Washington, D.C. – Congressman Michael C. Burgess, M.D. (R-TX), a member of the House Rules Committee and Republican Leader of the House Energy and Commerce Subcommittee on Health, welcomed the bipartisan effort to reauthorize five public health programs in today’s Subcommittee on Health’s hearing.
As Prepared for Delivery:
Today we are here to discuss the importance of reauthorizing five public health programs: School-Based Health Centers, the Young Women’s Breast Health Education and Awareness Requires Learning Young Act, the Stem Cell Therapeutic and Research Act, the United States Anti-Doping Agency Reauthorization Act, and the Pediatric Priority Review Voucher Program. All five of these bills provide various tools for individuals in all stages in life, to stay healthy and even save lives. I am grateful that the committee organized this discussion on these important measures, potentially providing hope and reassurance to many Americans depending on these programs in this difficult time.
Often serving as lifeline for access to care for many children, H.R. 2075, would reauthorize federal support for School-Based Health Centers while also including Federally Qualified Health Centers as eligible providers. Generally administrated as a partnership between hospitals, schools, and local organizations, school-based health centers provide comprehensive care for students through important services such as primary medical care, behavioral care, and even substance disorder counseling to 3.6 million k-12 students nationwide. These services are offered in school, a setting with which students are familiar and comfortable, this convenient setting makes these services more accessible for many students, especially those of high-risk.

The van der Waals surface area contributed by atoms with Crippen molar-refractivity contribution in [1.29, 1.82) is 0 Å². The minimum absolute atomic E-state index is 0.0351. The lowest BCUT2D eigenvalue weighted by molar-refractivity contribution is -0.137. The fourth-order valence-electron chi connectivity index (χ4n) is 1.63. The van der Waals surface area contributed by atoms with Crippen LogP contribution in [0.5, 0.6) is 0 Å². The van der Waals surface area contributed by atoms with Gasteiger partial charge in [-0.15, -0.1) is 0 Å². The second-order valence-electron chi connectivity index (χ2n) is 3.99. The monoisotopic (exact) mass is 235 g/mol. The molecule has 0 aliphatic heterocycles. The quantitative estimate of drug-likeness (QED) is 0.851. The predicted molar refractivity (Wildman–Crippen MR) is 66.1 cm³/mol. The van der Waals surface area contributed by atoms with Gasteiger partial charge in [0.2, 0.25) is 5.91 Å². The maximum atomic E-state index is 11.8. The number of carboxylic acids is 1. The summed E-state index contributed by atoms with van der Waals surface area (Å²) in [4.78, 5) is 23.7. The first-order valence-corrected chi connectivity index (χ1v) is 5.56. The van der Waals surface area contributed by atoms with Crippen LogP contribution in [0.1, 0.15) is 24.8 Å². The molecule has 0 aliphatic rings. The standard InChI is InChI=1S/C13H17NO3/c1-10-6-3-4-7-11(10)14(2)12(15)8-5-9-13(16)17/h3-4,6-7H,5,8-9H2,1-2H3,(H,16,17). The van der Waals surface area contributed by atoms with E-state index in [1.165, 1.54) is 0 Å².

Furthermore, ensuring access to preventative care allows for early intervention and treatment before the condition worsens. First authorized in 2010, The EARLY Act reauthorizes the Young Women’s Breast Health Education, and Awareness Requires Learning Young Act. This piece of legislation provides women with meaningful information, teaching women, especially young women, the importance of breast health and the risk factors associated with breast cancer. Education and awareness are a critical steps in preventative care, and with the breast cancer survival rate averaging 93 percent if detected at an early stage, we know it can help save lives.
With a history starting in the 1980s, the C.W. Bill Young Cell Transplantation Program has supported over 92,000 blood stem cell transplants. With 12,000 Americans diagnosed with blood cancer and disorders every year, H.R. 4764, the TRANSPLANT Act, would reauthorize the C.W. Bill Young Cell Transplantation Program and the National Cord Blood Inventory, providing resources and support to those who need a donor or cord blood unit. Diseases like sickle cell anemia or blood cancer often rely on bone marrow or cord blood transplant for treatment; however 70 percent of those with a blood disorder or cancer do not have a matched donor. H.R. 4764 will help maintain this program.
In 1999, the U.S. Olympic Committee launched the United States Anti-Doping Agency, or USADA, to oversee and enforce anti-doping programs for our Nations’ athletes. The Anti-Doping Agency Reauthorization Act would ensure that the USADA has the resources needed to encourage healthy sportsmanship among American athletes, especially as sports teams begin playing again. Our athletes often serve as role models for our children, making the mission of the USADA all the more significant. Our children must learn the value and importance in clean sportsmanship, and what better way to learn about these values than through the athletes they so admire.
Finally, I am encouraged to see H.R. 4439, the Creating Hope Reauthorization Act, included in today’s hearing. This important piece of legislation would make permanent the pediatric rare disease priority review voucher program, an incentive program to encourage American drug innovation for rare pediatric diseases. Because of the complexity and expense required to invest in pediatric drugs, the FDA had only approved two pediatric oncology drugs in the twenty years leading up to the Creating Hope Act, which was first signed into law in 2012. Since the enactment of this program, the FDA has approved 22 drugs for rare pediatric diseases. Consider all the young lives this program has helped improve and maybe even save. Clearly these outcomes signal success and the importance in passing this piece of legislation.
I do hope we can continue to work in a bipartisan manner to get these reauthorizations across the finish line in a timely manner. I thank our witnesses for sharing their time and expertise today.